'I need three months to scrutinise ICC evidence'
By Kamau Muthoni
| September 24th 2021
Lawyer Paul Gicheru says that he requires at least three months to interrogate evidence produced by the International Criminal Court (ICC) prosecutor.
His lawyer Michael Karvanas yesterday told Trial Chamber III judge Maria Samba that owing to the number of documents being supplied by the prosecution and the lean number of his team, he does not expect to take less than three months.
He, however, termed the case as simple, saying they will only rely on the documents produced in court and cross-examination of the witnesses produced in court.
“We are at a disadvantage. Three months is not an unusual time,” said Karvanas during the status conference held at The Hague.
“I have been in this business for about 40 years and mine will be a page and a half that includes the signature line. This is not a very complicated case.”
Last month, Justice Samba ordered Gicheru and the prosecution to file submissions on when the trial might start. At the same time, they were required to provide information on anticipated evidence.
The judge also directed them to disclose issues they have a consensus on, and the parties to exchange outstanding material in their possession.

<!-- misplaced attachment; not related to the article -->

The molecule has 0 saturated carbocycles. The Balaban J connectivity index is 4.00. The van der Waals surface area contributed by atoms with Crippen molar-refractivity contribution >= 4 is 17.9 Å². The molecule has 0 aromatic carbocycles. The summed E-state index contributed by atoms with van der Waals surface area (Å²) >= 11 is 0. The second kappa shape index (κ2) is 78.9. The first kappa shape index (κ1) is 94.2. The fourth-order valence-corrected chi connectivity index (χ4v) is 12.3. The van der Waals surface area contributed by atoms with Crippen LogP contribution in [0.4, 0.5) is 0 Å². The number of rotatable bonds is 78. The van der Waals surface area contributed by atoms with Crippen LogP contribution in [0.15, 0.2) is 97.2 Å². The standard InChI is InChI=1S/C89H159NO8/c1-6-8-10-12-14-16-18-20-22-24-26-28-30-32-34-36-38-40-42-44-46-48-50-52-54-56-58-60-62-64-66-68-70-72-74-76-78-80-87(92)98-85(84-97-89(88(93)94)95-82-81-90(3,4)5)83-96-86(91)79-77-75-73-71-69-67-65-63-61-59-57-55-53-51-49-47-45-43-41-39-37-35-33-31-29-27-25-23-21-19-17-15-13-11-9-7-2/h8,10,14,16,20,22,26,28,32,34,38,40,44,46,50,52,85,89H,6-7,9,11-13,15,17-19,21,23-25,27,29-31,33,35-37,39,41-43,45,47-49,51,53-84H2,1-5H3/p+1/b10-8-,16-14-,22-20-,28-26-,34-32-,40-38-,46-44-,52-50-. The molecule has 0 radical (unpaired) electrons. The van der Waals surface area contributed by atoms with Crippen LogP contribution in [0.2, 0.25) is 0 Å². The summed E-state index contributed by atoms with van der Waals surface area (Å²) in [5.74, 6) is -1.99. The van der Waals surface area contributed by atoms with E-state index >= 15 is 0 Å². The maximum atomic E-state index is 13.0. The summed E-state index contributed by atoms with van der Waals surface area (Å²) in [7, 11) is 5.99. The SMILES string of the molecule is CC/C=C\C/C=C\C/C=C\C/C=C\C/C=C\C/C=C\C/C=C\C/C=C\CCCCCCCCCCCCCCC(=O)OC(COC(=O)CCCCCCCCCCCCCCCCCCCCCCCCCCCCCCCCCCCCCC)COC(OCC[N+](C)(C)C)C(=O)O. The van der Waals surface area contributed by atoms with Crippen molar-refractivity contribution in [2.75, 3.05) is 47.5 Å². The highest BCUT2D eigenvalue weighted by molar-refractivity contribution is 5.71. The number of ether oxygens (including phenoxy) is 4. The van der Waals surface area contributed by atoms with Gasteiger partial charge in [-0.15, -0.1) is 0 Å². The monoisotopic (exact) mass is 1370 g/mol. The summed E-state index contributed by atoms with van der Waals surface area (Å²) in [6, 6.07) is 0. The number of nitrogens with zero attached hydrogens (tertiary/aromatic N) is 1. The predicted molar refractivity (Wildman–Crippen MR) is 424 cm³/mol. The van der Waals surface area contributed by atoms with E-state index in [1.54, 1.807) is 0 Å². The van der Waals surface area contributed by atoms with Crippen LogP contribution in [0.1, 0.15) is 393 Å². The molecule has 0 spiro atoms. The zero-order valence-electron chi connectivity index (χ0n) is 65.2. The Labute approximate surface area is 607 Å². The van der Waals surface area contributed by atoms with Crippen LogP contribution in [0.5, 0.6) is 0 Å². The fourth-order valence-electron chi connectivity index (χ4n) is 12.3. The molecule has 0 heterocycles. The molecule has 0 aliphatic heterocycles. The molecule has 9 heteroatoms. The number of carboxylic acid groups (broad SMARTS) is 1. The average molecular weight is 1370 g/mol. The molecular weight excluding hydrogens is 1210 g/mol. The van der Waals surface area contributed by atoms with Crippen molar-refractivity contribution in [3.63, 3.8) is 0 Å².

Gicheru was also required to reveal whether he would call witnesses and provide an estimated length of the opening statement.
At the same time, the prosecution revealed that it may introduce a new witness.
Deputy Prosecutor James Stewart told the court that they have set a date to meet and interview the witness in order to determine to take the evidence on board. He said that the prosecution also wants to ascertain whether the witness will agree to co-operate or not.
If the witness is taken on board, it means Gicheru will face seven witnesses. So far, the prosecution has disclosed that it will produce P-0800 and P-0613, P-0536, P-0341, P-0274, and P-0516.
“We have not yet decided whether to call the new witness. It will depend on whether they will co-operate. There is a date planned to meet this witness but we'll not disclose the date as it may lead to identification of witnesses,” Stewart argued.
The prosecutor said they could submit all documents to Gicheru by December.
The prosecution says it has 43,524 items of evidence against Gicheru. Stewart says the evidence gathered is contained in 221,110 pages. He told the judge that they are continuing to review more documents and had submitted additional 77 incriminating documents.
Stewart is of the view that from the total number of pages, the prosecution has identified a pool of 8,639 items that are in 97,843 pages as potentially implicating Gicheru.
The prosecution has also disclosed that it will use pseudonyms and distort witnesses’ voices for their protection.
The prosecution says it will require 57 hours and estimates that it will take 122 hours for the judge to conclude the case. Stewart says this is approximately 27 court days.
It emerged that the trial might start in March next year.
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